MIAMI (CBSMiami) — Weeks after the arrest of the man accused of opening fire at Fort Lauderdale airport, he was having fits of crying and laughter, records say.
Broward County Jail records released Friday give a glimpse into Esteban Santiago’s life in custody after the deadly shooting at Fort Lauderdale – Hollywood International Airport (FLL), according to the Sun-Sentinel.
“Move on, that’s it for me,” he reportedly told staff after he was found crying while using a phone in jail two weeks after his arrest.
His time in the Broward jail was mostly spent in solitary confinement, on suicide watch, and under constant observation.
As the families of the victims recuperated after the attack, Santiago was mostly laying in his jail bunk sleeping or staring. His meals were brought to his cell and sometimes he refused to eat or shower.
On one occasion, he was seen doing push-ups and shadow boxing with himself.
The Sunday after the Friday, January 6th shooting, he appeared “to be laughing for no reason” while in his bed, records stated.
Days later, on January 10th, Santiago was handcuffed after a problem during his “wellness check.” Records say they did it for “his safety and the safety of Armor medical staff.”
The records cover his stay from January 7th to January 23rd. Santiago was transferred on January 30th to the Federal Detention Center in Miami after pleading not guilty to charges related to the deadly mass shooting.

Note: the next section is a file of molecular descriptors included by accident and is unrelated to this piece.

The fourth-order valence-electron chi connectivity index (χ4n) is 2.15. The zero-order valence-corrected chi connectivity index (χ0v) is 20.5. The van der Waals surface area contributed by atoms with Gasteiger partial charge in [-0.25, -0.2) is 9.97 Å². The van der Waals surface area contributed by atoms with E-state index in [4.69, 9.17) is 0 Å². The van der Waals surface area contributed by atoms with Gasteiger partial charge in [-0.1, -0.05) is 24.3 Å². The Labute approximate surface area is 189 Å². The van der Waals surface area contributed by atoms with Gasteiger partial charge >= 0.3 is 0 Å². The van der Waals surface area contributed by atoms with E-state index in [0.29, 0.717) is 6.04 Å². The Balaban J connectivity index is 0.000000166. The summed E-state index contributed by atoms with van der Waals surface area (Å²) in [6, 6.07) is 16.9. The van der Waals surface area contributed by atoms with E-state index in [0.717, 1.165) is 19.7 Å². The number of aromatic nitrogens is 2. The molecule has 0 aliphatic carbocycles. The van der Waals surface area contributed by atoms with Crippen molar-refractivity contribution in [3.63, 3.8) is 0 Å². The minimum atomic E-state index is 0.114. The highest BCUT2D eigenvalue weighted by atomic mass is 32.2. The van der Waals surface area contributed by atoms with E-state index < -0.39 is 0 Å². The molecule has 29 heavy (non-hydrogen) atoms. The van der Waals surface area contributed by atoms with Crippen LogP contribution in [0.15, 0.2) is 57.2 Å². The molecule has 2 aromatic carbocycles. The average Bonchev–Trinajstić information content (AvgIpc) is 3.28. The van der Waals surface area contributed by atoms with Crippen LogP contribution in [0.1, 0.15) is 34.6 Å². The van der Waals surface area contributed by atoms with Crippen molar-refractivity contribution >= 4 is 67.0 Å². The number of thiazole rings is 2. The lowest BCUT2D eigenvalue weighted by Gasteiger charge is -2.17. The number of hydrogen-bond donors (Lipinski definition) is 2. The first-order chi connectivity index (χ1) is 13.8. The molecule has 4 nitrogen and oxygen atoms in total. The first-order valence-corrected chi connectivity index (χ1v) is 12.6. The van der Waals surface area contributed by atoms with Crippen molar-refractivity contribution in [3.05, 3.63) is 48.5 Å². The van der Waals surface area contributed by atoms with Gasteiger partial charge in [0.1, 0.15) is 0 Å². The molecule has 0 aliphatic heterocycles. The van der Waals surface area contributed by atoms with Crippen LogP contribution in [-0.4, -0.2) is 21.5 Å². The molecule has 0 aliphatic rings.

At times, records show the nurses gave medicine to Santiago but after he was moved to Miami, he refused to take prescribed medicine.
Deputies say, Santiago, 26, pulled a gun out and began shooting at travelers in a baggage claim area of Terminal 2. Santiago told investigators that he planned the attack, buying a one-way ticket to the Fort Lauderdale airport, a federal complaint said.
Five people died in the shooting and six other people were injured. The shooting also left thousands of travelers stranded at the airport for hours.
He is facing charges of performing an act of violence against a person at an airport serving international civil aviation that caused death or serious bodily injury, discharge of a firearm during and in relation to a crime of violence and causing the death of a person through the use of a firearm.
Santiago, as of now, is not facing any terrorism charges despite telling investigators he had visited chat rooms linked to Islamic State terrorists but there is speculation over whether that is true.
Santiago’s charges carry a maximum sentence of death or life in prison, if convicted.